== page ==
Opening for Post-doctoral Researcher in Scheffers Lab
Invasive species range shifts under climate change
Salary: $53,000 (plus benefits; 2-year position)
Start date: January 1, 2021
Location: University of Florida, Gainesville
The Global Change and Ecology Lab (www.schefferslab.com) at UF seeks a postdoctoral scientist interested in modeling the range shifts of invasive animal species of the SE USA and devising management scenarios for range shifting invasive species. The post-doc will be part of a large collaborative team of researchers and managers including University of Florida, Florida Fish and Wildlife Conservation Commission, USGS, and other regional partners. This postdoc position is funded by the Southeast Climate Adaptation Science Center (SE CASC).
This project has theoretical roots in biogeography and macroecology of invasive species but strongly emphasizes management and stakeholder engagement. In addition to predicting the response of invasive animal species to climate change, the successful applicant will implement prioritization schemes, assess the extent to which different management programs may help limit future invasion, and work closely with regional stakeholders to address issues on invasive species range shifts.
The applicant should be familiar with principles of invasion ecology or conservation biology. Desirable skills and experience include spatial analyses (e.g., connectivity analyses, spatial prioritization, stochastic spatial processes) and wildlife and/or invasive species management. A strong familiarity in R and/or Python is a necessity for this position.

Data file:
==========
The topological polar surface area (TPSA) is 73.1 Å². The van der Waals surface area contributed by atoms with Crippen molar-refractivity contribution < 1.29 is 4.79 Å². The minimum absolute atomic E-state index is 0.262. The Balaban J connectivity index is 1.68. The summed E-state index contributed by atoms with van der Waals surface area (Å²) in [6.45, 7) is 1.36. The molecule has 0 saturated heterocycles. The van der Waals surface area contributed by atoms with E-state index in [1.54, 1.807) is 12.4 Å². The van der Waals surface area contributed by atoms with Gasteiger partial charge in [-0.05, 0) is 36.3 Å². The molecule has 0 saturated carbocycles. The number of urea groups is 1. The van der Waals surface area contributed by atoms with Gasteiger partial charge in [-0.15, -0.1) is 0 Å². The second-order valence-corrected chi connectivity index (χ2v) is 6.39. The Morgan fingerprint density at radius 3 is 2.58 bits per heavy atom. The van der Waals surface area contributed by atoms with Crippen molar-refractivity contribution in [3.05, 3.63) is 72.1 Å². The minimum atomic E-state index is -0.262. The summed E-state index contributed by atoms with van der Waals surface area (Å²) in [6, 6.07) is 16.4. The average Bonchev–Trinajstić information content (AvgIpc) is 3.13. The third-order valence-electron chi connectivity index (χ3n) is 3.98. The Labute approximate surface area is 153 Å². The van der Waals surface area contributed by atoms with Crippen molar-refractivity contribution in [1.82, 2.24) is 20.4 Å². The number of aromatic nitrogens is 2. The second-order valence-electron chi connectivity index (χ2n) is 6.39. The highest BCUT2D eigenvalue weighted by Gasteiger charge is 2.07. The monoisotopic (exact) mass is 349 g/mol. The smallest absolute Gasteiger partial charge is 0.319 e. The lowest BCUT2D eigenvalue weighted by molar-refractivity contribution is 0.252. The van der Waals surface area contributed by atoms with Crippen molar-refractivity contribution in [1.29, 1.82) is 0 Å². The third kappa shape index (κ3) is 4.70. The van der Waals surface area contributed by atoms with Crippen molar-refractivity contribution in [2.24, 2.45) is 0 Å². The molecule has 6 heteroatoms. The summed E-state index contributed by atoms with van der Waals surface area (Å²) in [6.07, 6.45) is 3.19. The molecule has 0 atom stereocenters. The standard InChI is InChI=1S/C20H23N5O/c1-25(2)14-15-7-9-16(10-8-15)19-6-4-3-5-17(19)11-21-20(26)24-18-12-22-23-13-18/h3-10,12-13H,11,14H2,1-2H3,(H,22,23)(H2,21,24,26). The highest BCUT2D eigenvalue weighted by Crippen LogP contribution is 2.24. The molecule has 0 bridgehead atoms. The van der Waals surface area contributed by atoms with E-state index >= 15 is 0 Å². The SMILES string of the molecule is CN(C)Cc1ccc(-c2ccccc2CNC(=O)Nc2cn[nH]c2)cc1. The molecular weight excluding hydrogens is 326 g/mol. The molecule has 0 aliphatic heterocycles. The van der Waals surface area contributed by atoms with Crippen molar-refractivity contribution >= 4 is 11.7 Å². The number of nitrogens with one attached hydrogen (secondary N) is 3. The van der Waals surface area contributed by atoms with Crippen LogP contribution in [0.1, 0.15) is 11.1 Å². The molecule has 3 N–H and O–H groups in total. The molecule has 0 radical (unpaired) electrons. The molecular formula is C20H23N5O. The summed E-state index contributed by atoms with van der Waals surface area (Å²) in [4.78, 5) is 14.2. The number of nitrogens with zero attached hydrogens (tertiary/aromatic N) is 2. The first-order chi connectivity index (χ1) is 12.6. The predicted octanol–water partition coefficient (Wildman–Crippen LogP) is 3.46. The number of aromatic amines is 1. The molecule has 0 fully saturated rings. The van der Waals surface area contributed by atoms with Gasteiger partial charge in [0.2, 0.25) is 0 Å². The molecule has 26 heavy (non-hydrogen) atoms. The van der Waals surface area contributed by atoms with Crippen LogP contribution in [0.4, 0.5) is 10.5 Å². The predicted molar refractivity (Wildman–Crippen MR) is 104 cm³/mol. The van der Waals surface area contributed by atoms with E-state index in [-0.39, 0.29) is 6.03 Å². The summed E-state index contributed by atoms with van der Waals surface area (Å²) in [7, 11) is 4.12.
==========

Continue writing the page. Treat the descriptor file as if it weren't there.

We seek to find an applicant with a strong work ethic, showcasing a consistent track record in publishing research. Other desirable qualifications include creativity in addressing classical problems, clear and concise writing skills, and strong communication skills.
A PhD must be defended by December 2021 in an ecological or conservation related field. To be considered for this position, please send a single .pdf containing a 1-2 page cover letter describing your research experience and interest in this position; a curriculum vitae; and contact information for three professional references (name, affiliation, email) to Brett Scheffers (email@example.com) with subject heading: Scheffers Invasion Post-doc
Review of applications will begin on Sept 18th, 2020 and remain open until position is filled. Short-listed applicants will be notified and invited for an interview.
Who are we?
We are a highly collaborative research group with strongly international partners with projects spanning 8 countries. We are always open to collaboration and so please contact Scheffers lab members if you are interested in collaborating on research or joining the lab.
Graduate Research Development
I usually provide students with independence to discover research themes of their choice. I place
an emphasis on conceptual development and important and interesting questions and therefore so long as the taxa and study-scape can address the questions at-hand I generally give my support to student’s proposed projects.
The goal of graduate research is to become a master of a research theme. I typically tell my
students that by the end of the PhD they should have mastered a literature of 70-100 papers and
should have published 4-5 high impact papers on their specific research theme. A 4-5 year PhD
should be comprised, at a minimum, of 4-5 publishable chapters and a 2 year MSc should be
comprised of 2 publishable chapters.
My mentorship philosophy is to strike a balance between student self-discovery and academic
productivity. I typically give PhD students one year of discovery before requiring them to choose